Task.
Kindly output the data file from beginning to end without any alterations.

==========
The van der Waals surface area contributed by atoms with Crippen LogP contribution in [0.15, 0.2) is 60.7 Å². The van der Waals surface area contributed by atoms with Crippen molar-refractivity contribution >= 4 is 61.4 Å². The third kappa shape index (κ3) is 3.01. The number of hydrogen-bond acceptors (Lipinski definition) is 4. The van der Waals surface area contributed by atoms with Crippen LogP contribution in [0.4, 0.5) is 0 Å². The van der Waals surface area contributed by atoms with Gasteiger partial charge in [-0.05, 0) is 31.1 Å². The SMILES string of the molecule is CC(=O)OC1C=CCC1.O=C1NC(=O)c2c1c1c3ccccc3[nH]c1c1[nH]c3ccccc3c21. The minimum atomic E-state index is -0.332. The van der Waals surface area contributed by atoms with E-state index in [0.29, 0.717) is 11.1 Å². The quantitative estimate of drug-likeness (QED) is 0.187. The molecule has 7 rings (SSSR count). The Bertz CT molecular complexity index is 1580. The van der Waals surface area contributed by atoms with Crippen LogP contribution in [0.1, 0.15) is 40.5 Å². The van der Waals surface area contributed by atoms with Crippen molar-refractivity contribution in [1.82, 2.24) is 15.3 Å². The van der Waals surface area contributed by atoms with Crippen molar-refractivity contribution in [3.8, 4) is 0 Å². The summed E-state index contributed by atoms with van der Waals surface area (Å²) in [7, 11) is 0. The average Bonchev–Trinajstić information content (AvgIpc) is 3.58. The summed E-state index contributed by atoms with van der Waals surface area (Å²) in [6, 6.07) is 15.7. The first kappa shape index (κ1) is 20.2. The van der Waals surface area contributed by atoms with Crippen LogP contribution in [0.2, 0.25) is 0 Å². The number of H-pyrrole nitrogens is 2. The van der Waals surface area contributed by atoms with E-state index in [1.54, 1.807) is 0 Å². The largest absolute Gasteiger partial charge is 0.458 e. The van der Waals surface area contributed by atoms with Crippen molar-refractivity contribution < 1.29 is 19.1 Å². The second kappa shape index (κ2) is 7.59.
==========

The van der Waals surface area contributed by atoms with Crippen LogP contribution in [0.15, 0.2) is 60.7 Å². The van der Waals surface area contributed by atoms with Crippen molar-refractivity contribution >= 4 is 61.4 Å². The third kappa shape index (κ3) is 3.01. The number of hydrogen-bond acceptors (Lipinski definition) is 4. The van der Waals surface area contributed by atoms with Crippen LogP contribution in [0.4, 0.5) is 0 Å². The van der Waals surface area contributed by atoms with Gasteiger partial charge in [-0.05, 0) is 31.1 Å². The SMILES string of the molecule is CC(=O)OC1C=CCC1.O=C1NC(=O)c2c1c1c3ccccc3[nH]c1c1[nH]c3ccccc3c21. The minimum atomic E-state index is -0.332. The van der Waals surface area contributed by atoms with E-state index in [0.29, 0.717) is 11.1 Å². The quantitative estimate of drug-likeness (QED) is 0.187. The molecule has 7 rings (SSSR count). The Bertz CT molecular complexity index is 1580. The van der Waals surface area contributed by atoms with Crippen LogP contribution in [0.1, 0.15) is 40.5 Å². The van der Waals surface area contributed by atoms with Crippen molar-refractivity contribution in [1.82, 2.24) is 15.3 Å². The van der Waals surface area contributed by atoms with Crippen molar-refractivity contribution in [3.8, 4) is 0 Å². The summed E-state index contributed by atoms with van der Waals surface area (Å²) in [7, 11) is 0. The average Bonchev–Trinajstić information content (AvgIpc) is 3.58. The summed E-state index contributed by atoms with van der Waals surface area (Å²) in [6, 6.07) is 15.7. The first kappa shape index (κ1) is 20.2. The van der Waals surface area contributed by atoms with Crippen LogP contribution in [0.2, 0.25) is 0 Å². The number of H-pyrrole nitrogens is 2. The van der Waals surface area contributed by atoms with E-state index in [1.54, 1.807) is 0 Å². The largest absolute Gasteiger partial charge is 0.458 e. The van der Waals surface area contributed by atoms with Crippen molar-refractivity contribution < 1.29 is 19.1 Å². The second kappa shape index (κ2) is 7.59.